Sinking of the Montrolite
An Internet Odyssey of Discovery Uncovering the Story of a Fateful Night in 1942.
Constant, Alan R.
2002, Alan R. Constant
Paperback, 102 pgs, photos and official documents
|Type.||WW 2 History / How To Research It|
|Pros.||Good but brief analysis of what happened; an excellent guide on how to research wartime history by using the web and e-mail almost entirely from a distant location.|
|Cons.||A modest story, with family history, of a single ship loss. No analysis to speak of. For the research knowledgeable not much new.|
This is an interesting approach to a wartime history. It doesn't tell us much more than is available in some other Merchant Navy histories, although some errors are corrected. Montrolite, a Canadian Imperial Oil tanker, was sunk by U-109, KL Bleichrodt, on Feb. 4th near Bermuda when traveling northbound with a cargo of light diesel fuel from Venezuela to their terminal in Halifax. While 3 boats and all the crew got away in very stormy weather on a black and rainy night, the boats were soon separated and two never seen again. They had held 28 men - 27 crew and 1 DEMS gunner. In the third boat, under the 4th engineer, were 20 survivors, including 3 DEMS. They drifted north for almost three days until sighted and picked up by the British freighter Winkleigh and taken to Halifax.
Constant has unearthed a few details either not available or incorrect in other reports and histories, and in his crew list there are two minor spelling errors. But the big value is in his careful detailing of how he, not an historian and with little previous naval or wartime Merchant Navy knowledge (although he sails in a large Great Lakes ferry from Tobermory, Ontario) tracked down every available detail of this loss, which included his twin great uncles. This was his starting point - a bit of family lore, some of it wrong. From that modest beginning, he used the internet to obtain crew lists on sailing, details of the ship and its sinking, of U-109, of KL Bleichrodt, newspaper articles of the day, copies of the U-boat's log, and even family photos no-one knew of. Apart from the story of her sailing and loss, which take up not 10 pages, the rest is a very useful guide for anyone who faces the same sort of problem, and has access to the Internet.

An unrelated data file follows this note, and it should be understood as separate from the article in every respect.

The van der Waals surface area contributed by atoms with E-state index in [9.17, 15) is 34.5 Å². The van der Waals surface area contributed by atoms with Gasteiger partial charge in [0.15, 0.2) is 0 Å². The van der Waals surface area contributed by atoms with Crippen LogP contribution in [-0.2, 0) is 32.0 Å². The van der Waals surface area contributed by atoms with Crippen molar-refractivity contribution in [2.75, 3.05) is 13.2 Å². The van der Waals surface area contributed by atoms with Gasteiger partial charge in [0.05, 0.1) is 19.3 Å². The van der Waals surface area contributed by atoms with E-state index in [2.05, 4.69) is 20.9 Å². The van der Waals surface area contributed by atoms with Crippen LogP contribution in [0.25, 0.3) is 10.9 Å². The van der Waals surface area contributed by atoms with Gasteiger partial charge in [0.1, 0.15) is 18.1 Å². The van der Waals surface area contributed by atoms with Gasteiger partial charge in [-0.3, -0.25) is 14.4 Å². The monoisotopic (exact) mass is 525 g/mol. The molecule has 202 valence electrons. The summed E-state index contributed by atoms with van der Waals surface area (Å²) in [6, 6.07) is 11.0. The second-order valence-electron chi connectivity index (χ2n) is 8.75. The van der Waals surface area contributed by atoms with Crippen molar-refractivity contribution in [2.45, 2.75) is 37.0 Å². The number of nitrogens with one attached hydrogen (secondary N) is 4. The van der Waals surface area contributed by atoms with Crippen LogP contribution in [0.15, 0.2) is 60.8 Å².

As Appendices, apart from a list of the men lost and saved, the photos and a (re-typed) copy of the Naval report of the loss, he includes copies - in German and English translation - of Bleichrodt's actual appropriate log pages, diary pages of a U-boat crewman and interview notes of some of Montrolite's crew, and, the real value, all his references with their e-mail or web sites. He does caution that these may have changed in the past 2 years, but for anyone wanting to emulate his trail for another ship, in particular a Canadian one, this is a first class guide. He made extensive use of Horst Bredow's U-bootarchiv at Cuxhaven, of course, and of other Canadian, German, American and British government and departmental archives, which he carefully records - both how he found them and what their assistance was - or on occasion was not!
Not great history, but interesting, a valuable user's guide. More should do the same thing. The quality of the publication is good, and he has done his best with sometimes less than perfect copies of reports and photos.
Purchase information: $29.00 (Cdn.) from Alan R. Constant, 175 Warner Bay Road, Tobermory, ON, Canada, N0H 2R0.
Review written by Fraser McKee, Ontario, Canada.
Published on 17 Jan 2003.
This title is highly recommended.
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